While kids with winter birthdays can't throw an outdoor pool party, they can embrace the season by hosting an ice-skating birthday party. These skating games are twice as nice when played on the ice, even for novice skaters.
The beauty of this game is that it's random who is "out," rather than basing the game on skill. Therefore, it's better for skaters who are younger or not as strong on the ice. To play:
- Number each corner of the ice skating rink. Write the numbers on small pieces of paper and place them inside of an ice skate.
- Play music while the kids skate casually around the rink, but stop the music at random intervals. When the music stops, everyone must skate to one of the corners.
- Pull one of the notes out of the ice skate and call out the number. Everyone in that corner is out of the game.
- Put the paper back into the skate, start the music again and continue playing until only one skater remains. That player is the winner.
This game is played similar to the classic party game of freeze dance.
- Kids skate along to the music in whatever manner they wish, perhaps while performing some of their favorite skating moves.
- When the music stops, all skaters must freeze in place. The last player to freeze is out.
- Play continues until all but one player has been called out. The last player left on the ice is the winner.
This game takes a little bit of strength and coordination, so it's probably better for older skaters or those with a little bit of experience on the ice.
- Have kids line up with their hands on each other’s waists, like when forming a conga line.
- Play some music and have the kids wind around the rink while linked together in the chain.
- Gradually increase the speed of the music, and challenge the skaters to speed up as the music does. Any kids who let go or break the chain are out of the game.
- Play continues until only two players are left. They are the winners.
This game is a twist on a traditional skating race.
- Make a starting line on the ice, then place two kids behind the line.
- On the start signal, these skaters may take three skating strides and then glide over the ice until they stop. The one who glides the farthest wins, while the other player is out.
- Keep competing like this in pairs of two until everyone has had a turn.
- All of the winners will then compete against each other to see who can glide the farthest to win the game.
To make the game more challenging, you could also have the second round of skaters compete with one-foot glides.
This game is modeled after the traditional party activity of hot potato, but it has been modified to play on the ice.
- Have your players skate freestyle around the rink.
- As they are skating, toss a foam ball to a random skater. That player must pass the ball off to the first player to cross his path. Kids will keep passing the ball from skater to skater until the music stops.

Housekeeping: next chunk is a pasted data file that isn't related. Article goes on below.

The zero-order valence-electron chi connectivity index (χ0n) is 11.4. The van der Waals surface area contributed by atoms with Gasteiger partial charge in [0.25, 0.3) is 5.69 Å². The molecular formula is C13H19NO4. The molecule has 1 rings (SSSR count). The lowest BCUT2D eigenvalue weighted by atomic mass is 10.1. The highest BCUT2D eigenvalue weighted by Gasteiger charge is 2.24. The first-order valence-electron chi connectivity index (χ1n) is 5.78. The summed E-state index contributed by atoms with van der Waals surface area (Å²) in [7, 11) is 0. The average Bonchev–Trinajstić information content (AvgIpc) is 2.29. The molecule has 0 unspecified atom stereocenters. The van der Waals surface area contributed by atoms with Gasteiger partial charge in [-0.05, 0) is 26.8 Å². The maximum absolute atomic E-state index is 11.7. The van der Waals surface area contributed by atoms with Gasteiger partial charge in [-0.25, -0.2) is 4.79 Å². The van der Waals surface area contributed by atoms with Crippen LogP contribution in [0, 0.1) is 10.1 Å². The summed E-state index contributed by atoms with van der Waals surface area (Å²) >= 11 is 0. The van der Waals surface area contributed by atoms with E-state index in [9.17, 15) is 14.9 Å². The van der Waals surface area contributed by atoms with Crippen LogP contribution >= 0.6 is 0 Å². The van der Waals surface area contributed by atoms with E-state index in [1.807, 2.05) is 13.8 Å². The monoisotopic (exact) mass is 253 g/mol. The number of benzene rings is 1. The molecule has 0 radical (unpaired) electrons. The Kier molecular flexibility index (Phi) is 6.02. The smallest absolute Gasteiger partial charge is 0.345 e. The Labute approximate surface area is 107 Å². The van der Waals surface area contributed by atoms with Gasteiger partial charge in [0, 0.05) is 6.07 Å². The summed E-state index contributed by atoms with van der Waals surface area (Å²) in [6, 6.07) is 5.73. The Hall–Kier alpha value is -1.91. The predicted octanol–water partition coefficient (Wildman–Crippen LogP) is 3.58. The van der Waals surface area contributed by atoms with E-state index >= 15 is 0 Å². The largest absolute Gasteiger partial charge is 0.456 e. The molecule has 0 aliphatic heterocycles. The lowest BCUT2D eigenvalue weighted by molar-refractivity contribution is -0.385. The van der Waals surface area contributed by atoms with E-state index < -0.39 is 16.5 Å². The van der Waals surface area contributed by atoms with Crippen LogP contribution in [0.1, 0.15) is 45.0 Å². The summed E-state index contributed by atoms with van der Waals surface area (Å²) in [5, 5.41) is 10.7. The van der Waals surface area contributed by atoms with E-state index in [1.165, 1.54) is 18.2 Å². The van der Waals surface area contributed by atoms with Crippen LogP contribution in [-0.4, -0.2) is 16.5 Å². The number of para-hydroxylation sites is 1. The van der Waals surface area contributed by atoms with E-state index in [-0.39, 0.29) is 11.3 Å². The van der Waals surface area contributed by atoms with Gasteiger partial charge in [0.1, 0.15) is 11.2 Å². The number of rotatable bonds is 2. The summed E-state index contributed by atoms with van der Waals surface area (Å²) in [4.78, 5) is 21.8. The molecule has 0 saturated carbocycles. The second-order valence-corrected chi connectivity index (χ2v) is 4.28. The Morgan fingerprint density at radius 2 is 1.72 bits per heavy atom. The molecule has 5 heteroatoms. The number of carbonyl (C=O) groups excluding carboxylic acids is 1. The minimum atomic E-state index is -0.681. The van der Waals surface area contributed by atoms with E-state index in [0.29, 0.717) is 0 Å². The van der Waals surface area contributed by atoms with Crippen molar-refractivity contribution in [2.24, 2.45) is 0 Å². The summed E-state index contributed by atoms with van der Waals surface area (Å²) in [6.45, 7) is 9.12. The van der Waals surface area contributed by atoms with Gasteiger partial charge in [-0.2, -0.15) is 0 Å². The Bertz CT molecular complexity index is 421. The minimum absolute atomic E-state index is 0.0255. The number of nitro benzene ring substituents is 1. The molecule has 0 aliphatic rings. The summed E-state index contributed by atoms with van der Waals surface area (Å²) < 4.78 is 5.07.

- Whoever is holding the ball when the music stops is out. Play continues in this manner until only one player is left. That skater is the winner.
Load up on inexpensive prizes, such as candy or $5 gift cards, to give out as prizes for this game.
- Write the names of several locations on the ice skating rink on small pieces of paper. Depending on the rink, these locations can include places like the red line, the entrance gate, the corner closest to the concession stand, and so on.
- Play music and have kids skate around the rink.
- When the music stops, a location is pulled out and read to the skaters. The skater closest to that location wins a trinket prize.
Follow the Leader
This game is played like the well-known schoolyard game of Follow the Leader, except that it is played on the ice.
- Have skaters line up on the ice. Choose one to be the leader.
- Tell the leader to skate for a few feet, performing her best figure skating techniques as she does.
- All of the other players must follow her lead by repeating the same moves as they skate the same distance. Any player who fails to mimic the leader is out of the game. If all of the players can correctly follow the leader, then the leader is out, and a new leader is chosen.
- Play continues until one player remains. That skater is the winner.
This game takes keen observational skills, so it's better for older kids.
- Write several words that have to do with ice-skating on small pieces of paper. Fold them and place them inside of an ice skate.
- Gather the players on the sidelines. One player will choose a paper from the skate, look at the word (without saying it aloud) and then “spell it out” by skating. A few suggestions for words to use include "ice," "skates," "figure 8," "rink," "blade," and "birthday" (if celebrating a birthday).
- The other players must watch the motion of the skater’s feet to try and guess the word she is writing on the ice. The first player to guess correctly takes the next turn at writing a word with skates.
Ice Skate Pass
This game takes place off the ice, so it's fun to play before or after the kids have had their turn on the rink.
- Have party guests take off their shoes and sit in a circle.
- Hand one player a pair of ice skates. Play some music.
- While the music is playing, the player holding the skates must put them on, lace them up, and then unlace them, remove them and pass them to the player on her right. The second player must do the same.
- As the skates are passed around the circle, players must hurry to get them on and off and pass them along because anytime the music stops, a player wearing or holding the skates is out of the game.
- The game continues until only one player remains.